Times of Malta, 3 April 2010, By Lisa Gwen Baldacchino

Although Malta may be happily littered with churches and chapels, few get to visit those found in the more remote areas or the ones that only open to the public a single morning per month.

This is the case with the chapel dedicated to the Annunciation at Ħal-Millieri, in Żurrieq. Only available for visits every first Sunday of the month, for a total of three precious hours, few have had the opportunity of visiting this chapel, measuring just 7.3 by 5.2 metres, lies below ground level.

The Ħal-Millieri chapel has many prominent characteristics marking it as one of the most important religious monuments of the late 15th century. The chapel’s interior is essentially bare – compared to Baroque standards and prototypes – save for a series of frescoes depicting 11 different saints. The box-like single cell building has four pointed arches rising from wall piers, which, together with the stone benches, are characteristically mediaeval.

This is just one of the 32 chapels prominently featured in the latest 360° publication by Miranda Publishers, the first in a series of five volumes featuring the chapels of Malta and Gozo.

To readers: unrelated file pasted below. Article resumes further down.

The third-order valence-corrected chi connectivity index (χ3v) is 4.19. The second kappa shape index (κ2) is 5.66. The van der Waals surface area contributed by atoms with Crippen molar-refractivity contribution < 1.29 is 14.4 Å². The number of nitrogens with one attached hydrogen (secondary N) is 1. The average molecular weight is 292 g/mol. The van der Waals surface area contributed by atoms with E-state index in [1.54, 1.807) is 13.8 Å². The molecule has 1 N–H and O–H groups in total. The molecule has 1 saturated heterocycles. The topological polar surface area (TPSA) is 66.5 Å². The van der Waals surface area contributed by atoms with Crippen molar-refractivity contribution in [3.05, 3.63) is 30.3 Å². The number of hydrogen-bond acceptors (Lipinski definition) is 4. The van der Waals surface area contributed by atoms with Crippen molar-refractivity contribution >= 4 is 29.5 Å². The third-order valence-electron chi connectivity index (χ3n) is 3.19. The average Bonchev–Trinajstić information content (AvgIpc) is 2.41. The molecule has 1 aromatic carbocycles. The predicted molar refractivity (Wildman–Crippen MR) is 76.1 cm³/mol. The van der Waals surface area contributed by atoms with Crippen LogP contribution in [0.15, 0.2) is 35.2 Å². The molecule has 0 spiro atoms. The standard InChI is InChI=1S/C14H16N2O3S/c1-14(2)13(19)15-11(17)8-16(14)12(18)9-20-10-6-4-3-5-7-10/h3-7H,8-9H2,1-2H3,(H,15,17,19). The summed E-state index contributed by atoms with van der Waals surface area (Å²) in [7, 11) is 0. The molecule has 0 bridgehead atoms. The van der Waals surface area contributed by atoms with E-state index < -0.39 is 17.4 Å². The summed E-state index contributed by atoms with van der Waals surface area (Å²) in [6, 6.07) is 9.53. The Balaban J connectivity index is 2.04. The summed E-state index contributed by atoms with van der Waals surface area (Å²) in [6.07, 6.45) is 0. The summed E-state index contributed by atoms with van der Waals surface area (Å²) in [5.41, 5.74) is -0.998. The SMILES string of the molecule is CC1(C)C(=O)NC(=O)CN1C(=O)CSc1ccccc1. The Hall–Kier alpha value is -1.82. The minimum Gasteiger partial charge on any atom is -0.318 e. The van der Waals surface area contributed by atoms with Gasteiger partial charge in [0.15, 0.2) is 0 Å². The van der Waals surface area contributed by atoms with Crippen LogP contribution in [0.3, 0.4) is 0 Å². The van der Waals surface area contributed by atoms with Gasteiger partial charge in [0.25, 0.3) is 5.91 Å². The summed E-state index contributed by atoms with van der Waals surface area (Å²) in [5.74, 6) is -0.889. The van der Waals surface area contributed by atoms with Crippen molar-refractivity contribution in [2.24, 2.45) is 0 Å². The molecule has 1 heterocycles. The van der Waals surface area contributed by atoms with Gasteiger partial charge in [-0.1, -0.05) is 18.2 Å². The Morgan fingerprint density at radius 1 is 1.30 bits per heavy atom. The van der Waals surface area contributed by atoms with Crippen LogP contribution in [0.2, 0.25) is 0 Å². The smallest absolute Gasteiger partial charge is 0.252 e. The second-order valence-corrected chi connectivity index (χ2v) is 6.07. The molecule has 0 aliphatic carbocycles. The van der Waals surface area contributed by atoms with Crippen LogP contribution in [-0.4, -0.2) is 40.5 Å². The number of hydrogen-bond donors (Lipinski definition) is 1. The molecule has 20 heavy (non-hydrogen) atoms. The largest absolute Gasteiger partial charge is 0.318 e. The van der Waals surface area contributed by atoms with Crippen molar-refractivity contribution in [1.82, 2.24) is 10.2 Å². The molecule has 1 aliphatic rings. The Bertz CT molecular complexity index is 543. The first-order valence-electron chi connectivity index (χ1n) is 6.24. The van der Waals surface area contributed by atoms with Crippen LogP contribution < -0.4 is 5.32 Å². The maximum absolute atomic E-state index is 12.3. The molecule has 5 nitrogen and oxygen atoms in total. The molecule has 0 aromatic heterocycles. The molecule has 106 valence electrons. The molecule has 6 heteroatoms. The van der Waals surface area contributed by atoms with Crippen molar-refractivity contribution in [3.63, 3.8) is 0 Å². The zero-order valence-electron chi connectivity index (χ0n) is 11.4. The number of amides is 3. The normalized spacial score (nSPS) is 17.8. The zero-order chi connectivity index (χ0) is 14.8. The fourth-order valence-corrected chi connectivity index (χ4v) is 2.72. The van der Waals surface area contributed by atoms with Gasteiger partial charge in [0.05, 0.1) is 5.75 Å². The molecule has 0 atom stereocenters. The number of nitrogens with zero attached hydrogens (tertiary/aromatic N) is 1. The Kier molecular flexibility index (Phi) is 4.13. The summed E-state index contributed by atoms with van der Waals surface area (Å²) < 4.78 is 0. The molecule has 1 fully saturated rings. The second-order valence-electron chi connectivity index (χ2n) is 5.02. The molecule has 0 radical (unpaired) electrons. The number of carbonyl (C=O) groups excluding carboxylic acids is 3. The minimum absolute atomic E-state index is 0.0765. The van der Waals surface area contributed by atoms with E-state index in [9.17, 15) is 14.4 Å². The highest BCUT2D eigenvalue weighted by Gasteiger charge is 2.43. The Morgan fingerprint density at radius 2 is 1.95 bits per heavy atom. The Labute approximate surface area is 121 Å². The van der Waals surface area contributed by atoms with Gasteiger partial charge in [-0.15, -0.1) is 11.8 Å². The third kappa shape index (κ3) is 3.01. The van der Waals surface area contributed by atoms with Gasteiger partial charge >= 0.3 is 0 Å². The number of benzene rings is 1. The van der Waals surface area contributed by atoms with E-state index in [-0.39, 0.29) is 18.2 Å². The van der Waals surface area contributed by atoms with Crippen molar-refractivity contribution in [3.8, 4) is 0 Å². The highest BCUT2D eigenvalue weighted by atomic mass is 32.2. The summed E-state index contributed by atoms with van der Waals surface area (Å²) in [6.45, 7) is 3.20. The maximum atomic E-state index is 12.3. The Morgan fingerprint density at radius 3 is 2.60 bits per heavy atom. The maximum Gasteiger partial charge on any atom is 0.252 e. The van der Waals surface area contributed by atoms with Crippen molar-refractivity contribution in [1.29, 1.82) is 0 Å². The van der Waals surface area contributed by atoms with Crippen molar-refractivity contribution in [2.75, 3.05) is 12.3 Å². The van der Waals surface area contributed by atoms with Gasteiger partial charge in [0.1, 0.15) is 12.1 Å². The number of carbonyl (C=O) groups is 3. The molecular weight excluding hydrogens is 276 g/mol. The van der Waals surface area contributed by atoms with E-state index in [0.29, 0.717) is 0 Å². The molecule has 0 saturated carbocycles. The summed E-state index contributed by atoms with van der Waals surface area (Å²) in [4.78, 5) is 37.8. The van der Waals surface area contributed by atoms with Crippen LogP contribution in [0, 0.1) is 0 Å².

The chapel dedicated to the Assumption of Our Lady, Bir Miftuħ, in Gudja, is another holy place pertinent to the mediaeval period, yet it dates to some 40 years prior to the Ħal-Millieri chapel. Like the latter, Bir Miftuħ is only open to the public once a month. It was listed in 1436 among the first 10 mediaeval parishes in Malta. Most people would barely notice this small church while whizzing by to the airport, its next-door neighbour.

This chapel underwent a number of changes along the years. It was enlarged in the 16th century while the parapet and the bell-cote are 17th century additions. Both the Ħal-Millieri chapel and the Bir Miftuħ church were entrusted to Din l-Art Ħelwa heritage foundation.

Other chapels/churches belonging to roughly the same period and also featured in this volume are the chapel of St Basil, Mqabba, which was dedicated to the saint circa 1486, and the Annunciation chapel at Balzan.

This series of volumes aims to document some of the Maltese islands’ more prominent examples of church/chapel architecture, both with regard to façades and interiors while firmly placing these buildings in context. However, the series is not a mere visual document and each of the examples carefully selected for inclusion have been researched and analysed by the book’s author, Joseph F. Grima.

A selection of images found in this book is on show at the Carmelite Priory Museum in Mdina.